Also, when the board asked Musk to clarify certain bits about taking Tesla private, he didn’t really do it. He just went along with his tweet.

So yeah, when a judge looked into the matter a few months ago, he was appalled. He said Musk was extremely reckless.

But there was still one matter left. See, some of Tesla’s investors were still calling the tweet a fraud. This basically translates to, “Did Musk tweet, run the price up, collapse it by saying ‘oops, no deal’, and then jump in to buy shares for himself at a lower price? ” Did he have any bad intentions?

So the matter went to trial. Not in front of a judge. But before of a jury. Now a jury in the US is just a hodgepodge of regular folks like you and me. They don’t have legal or financial expertise. But they listen to what the lawyers argue and then pass their own judgement.

The jury listened to what the lawyers said. Talked among themselves for 2 hours. Came back and said, “Nope, Musk wasn’t being malicious. Maybe it was a bad tweet. But he didn’t mean to hurt the investors.”

Essentially, they gave Musk a clean chit.

But here’s the thing. As we mentioned, the jury isn’t really made up of financial experts. What if they missed something? And we’re not disrespecting their intellect in any way. We say this because of what one jury member said after the trial and we quote, “[the case was] hard to sometimes understand in layman’s terms. I don’t understand stocks. I don’t invest in options.”

So, what if Musk wasn’t out to hurt your regular mom-and-pop retail investors? What if he had another target — the short-sellers?

For the uninitiated, these are the folks who make money when the price of a stock falls in value. They borrow a stock from someone and sell it at say $100. When the price falls, they buy it back at say $70. And return the stock to the original investor. The short-seller makes a neat profit.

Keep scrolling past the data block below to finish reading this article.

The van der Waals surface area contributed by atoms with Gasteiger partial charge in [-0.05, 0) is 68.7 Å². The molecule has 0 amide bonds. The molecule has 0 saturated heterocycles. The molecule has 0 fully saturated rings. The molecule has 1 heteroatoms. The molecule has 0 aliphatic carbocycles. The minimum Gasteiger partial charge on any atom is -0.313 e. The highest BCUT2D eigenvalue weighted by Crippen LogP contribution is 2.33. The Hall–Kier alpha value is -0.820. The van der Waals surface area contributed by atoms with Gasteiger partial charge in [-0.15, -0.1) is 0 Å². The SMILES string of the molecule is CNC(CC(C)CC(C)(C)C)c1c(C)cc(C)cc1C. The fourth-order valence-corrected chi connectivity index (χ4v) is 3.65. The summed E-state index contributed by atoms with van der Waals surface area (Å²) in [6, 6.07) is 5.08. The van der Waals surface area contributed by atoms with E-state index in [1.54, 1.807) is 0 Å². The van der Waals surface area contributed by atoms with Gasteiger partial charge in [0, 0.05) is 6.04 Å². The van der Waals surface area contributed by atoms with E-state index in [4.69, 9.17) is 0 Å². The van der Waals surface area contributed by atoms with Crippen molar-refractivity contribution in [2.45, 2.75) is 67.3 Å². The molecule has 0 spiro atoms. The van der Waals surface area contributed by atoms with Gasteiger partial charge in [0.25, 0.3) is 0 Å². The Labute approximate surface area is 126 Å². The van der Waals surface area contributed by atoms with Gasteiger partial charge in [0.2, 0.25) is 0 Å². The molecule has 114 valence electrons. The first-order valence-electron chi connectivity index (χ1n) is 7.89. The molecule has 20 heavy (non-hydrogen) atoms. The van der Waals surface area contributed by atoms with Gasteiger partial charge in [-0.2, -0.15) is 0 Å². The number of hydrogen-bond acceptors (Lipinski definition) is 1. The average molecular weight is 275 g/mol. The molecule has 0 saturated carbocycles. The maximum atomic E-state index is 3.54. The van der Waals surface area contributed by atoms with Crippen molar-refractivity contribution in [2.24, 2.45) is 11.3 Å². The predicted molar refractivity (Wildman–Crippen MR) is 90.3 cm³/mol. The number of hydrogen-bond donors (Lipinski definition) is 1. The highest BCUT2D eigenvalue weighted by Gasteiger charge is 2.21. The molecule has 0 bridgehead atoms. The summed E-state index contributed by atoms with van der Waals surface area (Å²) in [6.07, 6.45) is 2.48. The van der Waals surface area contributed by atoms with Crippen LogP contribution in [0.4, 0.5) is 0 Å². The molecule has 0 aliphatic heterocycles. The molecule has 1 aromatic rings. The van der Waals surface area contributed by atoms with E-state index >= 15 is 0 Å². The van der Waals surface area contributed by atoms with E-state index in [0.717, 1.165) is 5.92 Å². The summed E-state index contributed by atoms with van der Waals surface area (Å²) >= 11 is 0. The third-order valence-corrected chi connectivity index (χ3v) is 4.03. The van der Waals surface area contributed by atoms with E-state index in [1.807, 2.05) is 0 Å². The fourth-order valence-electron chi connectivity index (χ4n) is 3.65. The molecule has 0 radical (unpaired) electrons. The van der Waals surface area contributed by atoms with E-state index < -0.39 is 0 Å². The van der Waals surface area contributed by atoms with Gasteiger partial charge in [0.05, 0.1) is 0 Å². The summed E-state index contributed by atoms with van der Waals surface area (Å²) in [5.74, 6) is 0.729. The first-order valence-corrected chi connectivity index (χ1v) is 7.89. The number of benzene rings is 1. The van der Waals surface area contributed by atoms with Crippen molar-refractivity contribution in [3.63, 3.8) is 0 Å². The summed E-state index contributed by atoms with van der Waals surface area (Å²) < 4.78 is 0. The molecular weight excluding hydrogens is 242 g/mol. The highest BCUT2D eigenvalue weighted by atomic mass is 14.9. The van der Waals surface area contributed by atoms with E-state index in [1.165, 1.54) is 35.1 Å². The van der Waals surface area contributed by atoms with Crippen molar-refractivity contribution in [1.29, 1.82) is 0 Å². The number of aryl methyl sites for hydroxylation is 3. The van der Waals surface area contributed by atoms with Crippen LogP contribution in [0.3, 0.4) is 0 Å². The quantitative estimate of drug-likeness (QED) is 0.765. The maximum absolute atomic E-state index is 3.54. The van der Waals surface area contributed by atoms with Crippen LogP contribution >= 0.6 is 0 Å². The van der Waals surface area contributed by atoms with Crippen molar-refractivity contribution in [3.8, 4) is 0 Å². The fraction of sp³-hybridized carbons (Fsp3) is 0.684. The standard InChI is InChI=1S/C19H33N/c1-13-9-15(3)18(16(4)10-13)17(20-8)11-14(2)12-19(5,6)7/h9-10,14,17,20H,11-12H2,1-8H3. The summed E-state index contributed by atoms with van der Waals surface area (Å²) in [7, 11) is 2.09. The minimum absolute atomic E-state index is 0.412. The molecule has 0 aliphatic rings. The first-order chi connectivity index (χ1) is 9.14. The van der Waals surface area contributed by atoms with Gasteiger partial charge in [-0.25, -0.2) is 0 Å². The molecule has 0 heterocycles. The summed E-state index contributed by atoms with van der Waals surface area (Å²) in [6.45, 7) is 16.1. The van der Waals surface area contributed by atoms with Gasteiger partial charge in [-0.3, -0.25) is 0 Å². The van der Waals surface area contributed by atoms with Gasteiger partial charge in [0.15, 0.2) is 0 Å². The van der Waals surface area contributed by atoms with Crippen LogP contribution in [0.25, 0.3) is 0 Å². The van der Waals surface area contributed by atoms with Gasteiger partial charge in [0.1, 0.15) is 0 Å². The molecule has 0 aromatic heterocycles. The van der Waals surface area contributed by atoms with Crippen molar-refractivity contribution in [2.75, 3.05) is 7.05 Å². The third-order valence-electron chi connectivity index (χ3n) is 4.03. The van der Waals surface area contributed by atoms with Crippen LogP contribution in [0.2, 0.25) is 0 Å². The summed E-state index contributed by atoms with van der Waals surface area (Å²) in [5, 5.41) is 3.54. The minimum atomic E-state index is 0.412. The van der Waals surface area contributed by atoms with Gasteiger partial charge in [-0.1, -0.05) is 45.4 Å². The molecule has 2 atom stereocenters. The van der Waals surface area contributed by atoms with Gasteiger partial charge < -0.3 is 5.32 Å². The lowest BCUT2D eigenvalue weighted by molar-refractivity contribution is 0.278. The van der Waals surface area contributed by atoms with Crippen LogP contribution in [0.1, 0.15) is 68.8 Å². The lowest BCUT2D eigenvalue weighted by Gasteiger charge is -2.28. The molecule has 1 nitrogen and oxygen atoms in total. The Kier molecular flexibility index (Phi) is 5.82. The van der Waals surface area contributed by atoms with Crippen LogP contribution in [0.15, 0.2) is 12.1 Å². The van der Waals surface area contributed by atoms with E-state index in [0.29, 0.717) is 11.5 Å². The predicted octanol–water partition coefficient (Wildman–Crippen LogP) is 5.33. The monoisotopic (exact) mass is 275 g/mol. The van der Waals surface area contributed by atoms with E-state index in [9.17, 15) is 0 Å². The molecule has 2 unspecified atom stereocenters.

Now Tesla has been attacked by short-sellers time and time again. Many of them, including some big names, believed, that Tesla is just hot air. So naturally, Musk hates short-sellers. And he wants short-sellers to be banned. He’d even tweeted saying that there would be a “short burn of the century.” This was in May 2018, mind you. Just a couple of months before his ‘Tesla is going private’’ tweet.

And maybe Musk really wanted to stick it to the short-sellers. Drive the price up and hurt them real bad.

So if the real target were the short-sellers, you could argue that the whole thing was a bit dubious. Especially when the deal wasn’t final. And apparently it cost short-sellers a whopping $1.3 billion when the price initially shot up! That was a temporary thing though. We don’t know how much they actually ended up losing. But still...

It seems like the investors’ lawyers couldn’t prove any of this. They couldn’t convince the jury. And that’s the end of the matter for now. Musk is free.

And maybe this is the vindication Musk needed to continue tweeting his mind. Will his tweets get crazier in the future? We don't know. But the SEC will surely be waiting for him to slip up.

Until then…